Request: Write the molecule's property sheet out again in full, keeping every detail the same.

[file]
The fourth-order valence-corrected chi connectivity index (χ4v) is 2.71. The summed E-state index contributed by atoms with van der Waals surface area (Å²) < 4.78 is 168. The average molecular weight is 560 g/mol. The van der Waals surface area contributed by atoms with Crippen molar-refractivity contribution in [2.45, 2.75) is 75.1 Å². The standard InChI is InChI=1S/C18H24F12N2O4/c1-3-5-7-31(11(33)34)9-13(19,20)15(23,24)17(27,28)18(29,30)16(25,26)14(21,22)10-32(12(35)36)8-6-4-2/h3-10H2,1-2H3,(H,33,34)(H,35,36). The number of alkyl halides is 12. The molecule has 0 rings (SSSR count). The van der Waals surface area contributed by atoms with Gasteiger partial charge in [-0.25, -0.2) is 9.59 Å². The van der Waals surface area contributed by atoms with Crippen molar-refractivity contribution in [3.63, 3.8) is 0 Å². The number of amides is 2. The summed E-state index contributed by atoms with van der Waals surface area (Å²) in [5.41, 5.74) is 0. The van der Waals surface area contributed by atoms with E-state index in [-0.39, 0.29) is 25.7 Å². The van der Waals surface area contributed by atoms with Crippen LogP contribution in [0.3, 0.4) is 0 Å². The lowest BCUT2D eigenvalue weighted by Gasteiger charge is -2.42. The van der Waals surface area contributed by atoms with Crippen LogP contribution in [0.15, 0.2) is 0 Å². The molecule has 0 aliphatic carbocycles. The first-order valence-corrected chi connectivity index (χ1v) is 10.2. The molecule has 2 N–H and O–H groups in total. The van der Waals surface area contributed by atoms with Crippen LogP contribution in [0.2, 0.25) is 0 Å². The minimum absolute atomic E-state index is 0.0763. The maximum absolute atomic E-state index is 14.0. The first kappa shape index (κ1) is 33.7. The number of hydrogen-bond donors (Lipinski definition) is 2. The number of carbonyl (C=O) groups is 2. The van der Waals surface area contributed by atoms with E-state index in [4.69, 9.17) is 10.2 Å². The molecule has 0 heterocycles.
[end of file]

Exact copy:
The fourth-order valence-corrected chi connectivity index (χ4v) is 2.71. The summed E-state index contributed by atoms with van der Waals surface area (Å²) < 4.78 is 168. The average molecular weight is 560 g/mol. The van der Waals surface area contributed by atoms with Crippen molar-refractivity contribution in [2.45, 2.75) is 75.1 Å². The standard InChI is InChI=1S/C18H24F12N2O4/c1-3-5-7-31(11(33)34)9-13(19,20)15(23,24)17(27,28)18(29,30)16(25,26)14(21,22)10-32(12(35)36)8-6-4-2/h3-10H2,1-2H3,(H,33,34)(H,35,36). The number of alkyl halides is 12. The molecule has 0 rings (SSSR count). The van der Waals surface area contributed by atoms with Gasteiger partial charge in [-0.25, -0.2) is 9.59 Å². The van der Waals surface area contributed by atoms with Crippen molar-refractivity contribution in [3.63, 3.8) is 0 Å². The number of amides is 2. The summed E-state index contributed by atoms with van der Waals surface area (Å²) in [5.41, 5.74) is 0. The van der Waals surface area contributed by atoms with E-state index in [-0.39, 0.29) is 25.7 Å². The van der Waals surface area contributed by atoms with Crippen LogP contribution in [0.3, 0.4) is 0 Å². The lowest BCUT2D eigenvalue weighted by Gasteiger charge is -2.42. The van der Waals surface area contributed by atoms with Crippen LogP contribution in [0.15, 0.2) is 0 Å². The molecule has 0 aliphatic carbocycles. The first-order valence-corrected chi connectivity index (χ1v) is 10.2. The molecule has 2 N–H and O–H groups in total. The van der Waals surface area contributed by atoms with Crippen LogP contribution in [0.2, 0.25) is 0 Å². The minimum absolute atomic E-state index is 0.0763. The maximum absolute atomic E-state index is 14.0. The first kappa shape index (κ1) is 33.7. The number of hydrogen-bond donors (Lipinski definition) is 2. The number of carbonyl (C=O) groups is 2. The van der Waals surface area contributed by atoms with E-state index in [4.69, 9.17) is 10.2 Å². The molecule has 0 heterocycles.